The box continues with Guthrie’s previously unissued home V.D. Song Demos.  In 1949, syphilis was a major scourge, and Surgeon General Leonard A. Scheele was eager to combat its spread.  Woody wanted to join the Surgeon General’s crusade, and penned many new songs to be used in propaganda efforts.  He also reached back into his own songbook for 1945’s “V.D. Gunner Blues.”  He demoed his rather pointed songs at home (“These V.D. Blues…the worst old blues I’ve had!”) and although they weren’t released at the time, he did participate in another radio drama.  It began with an announcement that “your health department presents The Lonesome Traveler starring Woody Guthrie as Rusty, The Traveler.”  Written and directed by Alan Lomax, it includes both skits and music, and was in fact produced by Columbia University’s Communication Materials Center.  The intent of the play was simple: to educate listeners about getting medical treatment for venereal disease.  As an interesting side note, the V.D. material came to the attention of one of Guthrie’s young disciplines, the former Robert Zimmerman.  Bob Dylan’s 1961 “Minnesota Hotel Recording” of Woody’s “V.D. City” is included on 78 RPM record as a special treat here, backed with Guthrie’s home demo of “The Biggest Thing That Man Has Ever Done” from The Lonesome Traveler.

Another integral component of this exhaustive package is a DVD containing the hour-long film Roll On Columbia: Woody Guthrie and the Bonneville Power Administration.  The 1999 documentary will only deepen one’s understanding of this still relatively-unknown period of the late folksinger’s career.  Interview subjects range from Studs Terkel and Pete Seeger to BPA personnel, and much of Guthrie’s music from the period is featured in the film.

American Radical Patriot is designed as a hardbound book and is worthy of coffee-table placement, should you wish your living room conversation to turn to the profound.    It goes without saying that the 60 pages of text and photographs (complete with detailed annotations) is indispensable, but diehards will want to read the longer PDF version for total immersion in this period of American history.  Paul Blakemore at CMG Mastering has done a fine job restoring the audio on the box set; though certain songs are in better audio quality than others, it’s surprising just how good some of this material sounds.  Webster’s defines a patriot as “a person who loves and strongly supports or fights for his or her country.”  While Woody Guthrie was frequently at odds with his government, that description is still an apt one.  The dichotomy that fueled so much of his greatest music has never been as vividly presented as on American Radical Patriot.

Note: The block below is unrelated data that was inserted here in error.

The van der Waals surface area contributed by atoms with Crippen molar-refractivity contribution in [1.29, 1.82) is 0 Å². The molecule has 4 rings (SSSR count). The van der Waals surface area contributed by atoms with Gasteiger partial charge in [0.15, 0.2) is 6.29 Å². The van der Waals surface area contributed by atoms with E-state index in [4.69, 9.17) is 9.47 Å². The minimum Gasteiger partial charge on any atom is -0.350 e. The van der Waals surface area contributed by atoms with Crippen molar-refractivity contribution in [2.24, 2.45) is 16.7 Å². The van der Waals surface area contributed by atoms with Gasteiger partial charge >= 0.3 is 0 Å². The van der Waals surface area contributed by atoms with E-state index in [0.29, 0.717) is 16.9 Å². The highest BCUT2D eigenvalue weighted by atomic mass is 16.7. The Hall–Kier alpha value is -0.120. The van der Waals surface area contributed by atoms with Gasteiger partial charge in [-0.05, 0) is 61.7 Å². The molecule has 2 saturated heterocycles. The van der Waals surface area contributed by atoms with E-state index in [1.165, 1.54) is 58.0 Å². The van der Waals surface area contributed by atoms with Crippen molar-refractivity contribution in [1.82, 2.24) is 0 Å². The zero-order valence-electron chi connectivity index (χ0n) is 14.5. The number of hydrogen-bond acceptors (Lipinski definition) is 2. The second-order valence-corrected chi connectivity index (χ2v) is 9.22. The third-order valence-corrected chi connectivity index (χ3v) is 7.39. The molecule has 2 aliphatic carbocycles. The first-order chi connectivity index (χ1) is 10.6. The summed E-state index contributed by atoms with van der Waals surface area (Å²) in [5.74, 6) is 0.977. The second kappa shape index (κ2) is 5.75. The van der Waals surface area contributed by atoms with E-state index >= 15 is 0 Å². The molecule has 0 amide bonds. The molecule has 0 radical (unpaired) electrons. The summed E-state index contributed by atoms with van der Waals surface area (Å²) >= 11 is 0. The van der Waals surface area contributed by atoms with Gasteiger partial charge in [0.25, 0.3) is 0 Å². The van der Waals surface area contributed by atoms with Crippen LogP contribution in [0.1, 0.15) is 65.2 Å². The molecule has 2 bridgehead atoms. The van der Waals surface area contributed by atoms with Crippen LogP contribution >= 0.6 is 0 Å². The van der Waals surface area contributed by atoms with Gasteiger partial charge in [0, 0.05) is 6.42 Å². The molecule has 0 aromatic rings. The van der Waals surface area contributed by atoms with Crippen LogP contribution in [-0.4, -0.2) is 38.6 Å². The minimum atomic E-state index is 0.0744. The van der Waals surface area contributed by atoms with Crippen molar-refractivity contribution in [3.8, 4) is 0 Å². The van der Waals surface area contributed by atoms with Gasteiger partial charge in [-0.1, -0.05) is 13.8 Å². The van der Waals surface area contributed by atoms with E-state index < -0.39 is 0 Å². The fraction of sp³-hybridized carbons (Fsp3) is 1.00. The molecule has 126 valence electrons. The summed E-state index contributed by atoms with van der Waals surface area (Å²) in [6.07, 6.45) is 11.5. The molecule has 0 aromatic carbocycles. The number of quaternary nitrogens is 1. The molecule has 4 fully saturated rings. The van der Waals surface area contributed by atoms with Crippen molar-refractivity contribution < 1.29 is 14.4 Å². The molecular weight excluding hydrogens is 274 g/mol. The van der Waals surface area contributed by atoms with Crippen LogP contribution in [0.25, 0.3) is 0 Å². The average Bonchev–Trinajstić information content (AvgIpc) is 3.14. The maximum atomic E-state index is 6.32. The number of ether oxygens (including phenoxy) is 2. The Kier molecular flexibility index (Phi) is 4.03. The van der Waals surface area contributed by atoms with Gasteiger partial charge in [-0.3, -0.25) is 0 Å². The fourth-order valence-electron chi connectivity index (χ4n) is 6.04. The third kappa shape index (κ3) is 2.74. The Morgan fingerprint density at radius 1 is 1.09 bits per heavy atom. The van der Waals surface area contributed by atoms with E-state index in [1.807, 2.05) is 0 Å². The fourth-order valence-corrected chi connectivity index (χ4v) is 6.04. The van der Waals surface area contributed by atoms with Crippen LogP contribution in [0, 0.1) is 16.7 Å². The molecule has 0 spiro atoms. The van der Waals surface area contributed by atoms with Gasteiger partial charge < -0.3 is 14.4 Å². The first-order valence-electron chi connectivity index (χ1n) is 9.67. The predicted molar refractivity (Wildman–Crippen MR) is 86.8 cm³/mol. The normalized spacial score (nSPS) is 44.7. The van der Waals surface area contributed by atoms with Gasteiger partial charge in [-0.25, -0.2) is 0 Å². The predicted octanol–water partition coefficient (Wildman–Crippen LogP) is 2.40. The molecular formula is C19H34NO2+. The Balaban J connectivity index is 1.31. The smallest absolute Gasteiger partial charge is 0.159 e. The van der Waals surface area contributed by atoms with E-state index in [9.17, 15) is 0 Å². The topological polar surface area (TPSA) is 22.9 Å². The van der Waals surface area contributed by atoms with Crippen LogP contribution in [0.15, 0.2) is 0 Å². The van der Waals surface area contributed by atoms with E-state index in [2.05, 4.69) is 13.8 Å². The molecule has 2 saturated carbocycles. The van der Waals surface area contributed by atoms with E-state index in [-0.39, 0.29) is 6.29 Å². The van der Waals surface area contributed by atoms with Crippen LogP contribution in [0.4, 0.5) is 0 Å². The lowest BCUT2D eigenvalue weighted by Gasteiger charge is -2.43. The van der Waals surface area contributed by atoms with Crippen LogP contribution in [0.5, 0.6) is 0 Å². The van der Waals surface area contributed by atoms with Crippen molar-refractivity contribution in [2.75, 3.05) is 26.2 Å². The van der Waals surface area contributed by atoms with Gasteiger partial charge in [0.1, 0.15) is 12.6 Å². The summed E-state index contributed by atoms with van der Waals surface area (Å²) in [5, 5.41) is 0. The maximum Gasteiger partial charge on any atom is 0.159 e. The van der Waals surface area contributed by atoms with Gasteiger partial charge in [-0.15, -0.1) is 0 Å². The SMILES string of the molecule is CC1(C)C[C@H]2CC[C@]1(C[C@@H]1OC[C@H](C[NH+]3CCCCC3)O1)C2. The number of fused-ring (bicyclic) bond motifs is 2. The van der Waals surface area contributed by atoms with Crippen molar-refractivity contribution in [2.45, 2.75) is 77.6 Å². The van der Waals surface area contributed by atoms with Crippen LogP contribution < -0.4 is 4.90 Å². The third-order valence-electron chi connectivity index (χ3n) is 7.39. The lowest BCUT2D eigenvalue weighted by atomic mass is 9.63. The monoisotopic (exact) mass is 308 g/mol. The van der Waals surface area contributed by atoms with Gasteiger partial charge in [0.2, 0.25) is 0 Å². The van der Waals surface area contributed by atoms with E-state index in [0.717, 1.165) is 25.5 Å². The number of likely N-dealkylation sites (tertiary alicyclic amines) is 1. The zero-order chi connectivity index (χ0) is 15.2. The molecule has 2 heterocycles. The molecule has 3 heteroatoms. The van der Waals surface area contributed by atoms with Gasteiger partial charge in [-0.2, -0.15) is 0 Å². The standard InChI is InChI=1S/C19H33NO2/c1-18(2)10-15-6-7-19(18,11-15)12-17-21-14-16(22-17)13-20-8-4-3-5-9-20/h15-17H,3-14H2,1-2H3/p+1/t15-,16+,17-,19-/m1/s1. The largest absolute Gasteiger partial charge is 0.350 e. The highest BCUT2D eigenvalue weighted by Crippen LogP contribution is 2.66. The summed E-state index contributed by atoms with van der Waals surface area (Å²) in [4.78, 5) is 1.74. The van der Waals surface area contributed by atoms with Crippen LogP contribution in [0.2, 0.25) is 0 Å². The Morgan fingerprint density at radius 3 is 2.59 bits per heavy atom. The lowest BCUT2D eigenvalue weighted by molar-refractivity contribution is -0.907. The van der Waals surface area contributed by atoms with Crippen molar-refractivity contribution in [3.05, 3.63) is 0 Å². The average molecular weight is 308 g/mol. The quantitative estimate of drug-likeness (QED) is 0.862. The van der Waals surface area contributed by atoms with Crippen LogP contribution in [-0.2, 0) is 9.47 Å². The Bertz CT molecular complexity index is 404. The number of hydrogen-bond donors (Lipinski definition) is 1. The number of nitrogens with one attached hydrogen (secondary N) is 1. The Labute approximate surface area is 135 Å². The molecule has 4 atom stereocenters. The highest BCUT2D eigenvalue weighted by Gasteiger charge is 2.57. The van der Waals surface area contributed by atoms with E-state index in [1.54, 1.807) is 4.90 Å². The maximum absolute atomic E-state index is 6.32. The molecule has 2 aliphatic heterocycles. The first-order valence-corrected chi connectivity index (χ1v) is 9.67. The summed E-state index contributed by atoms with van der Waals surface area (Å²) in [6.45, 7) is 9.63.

You can order American Radical Patriot at Amazon U.S. and Amazon U.K.!

Written by Joe Marchese

December 16, 2013 at 15:17

One Response

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  1. Regarding the bonus 78RPM record:

    I cannot get accurate information on whether this 78RPM was cut as “microgroove” or the traditional wide-groove 78RPM standard. Microgroove requires an LP stylus (most common), the 78 standard groove requires a much wider diameter 78 stylus. If you use the wrong stylus, it not only affects sound quality, but you can either destroy the stylus (by using and LP stylus on wide groove), or damage the record (by using a 78 stylus on microgroove)

    This applies to some of the other special product 78s being released, like the Michael Hurley 78. Even the manufacturer could not tell me the groove cut.

    Does any 78 expert out there know about this 78 or the Michael Hurley 78?

    Kevin

    December 17, 2013 at 15:03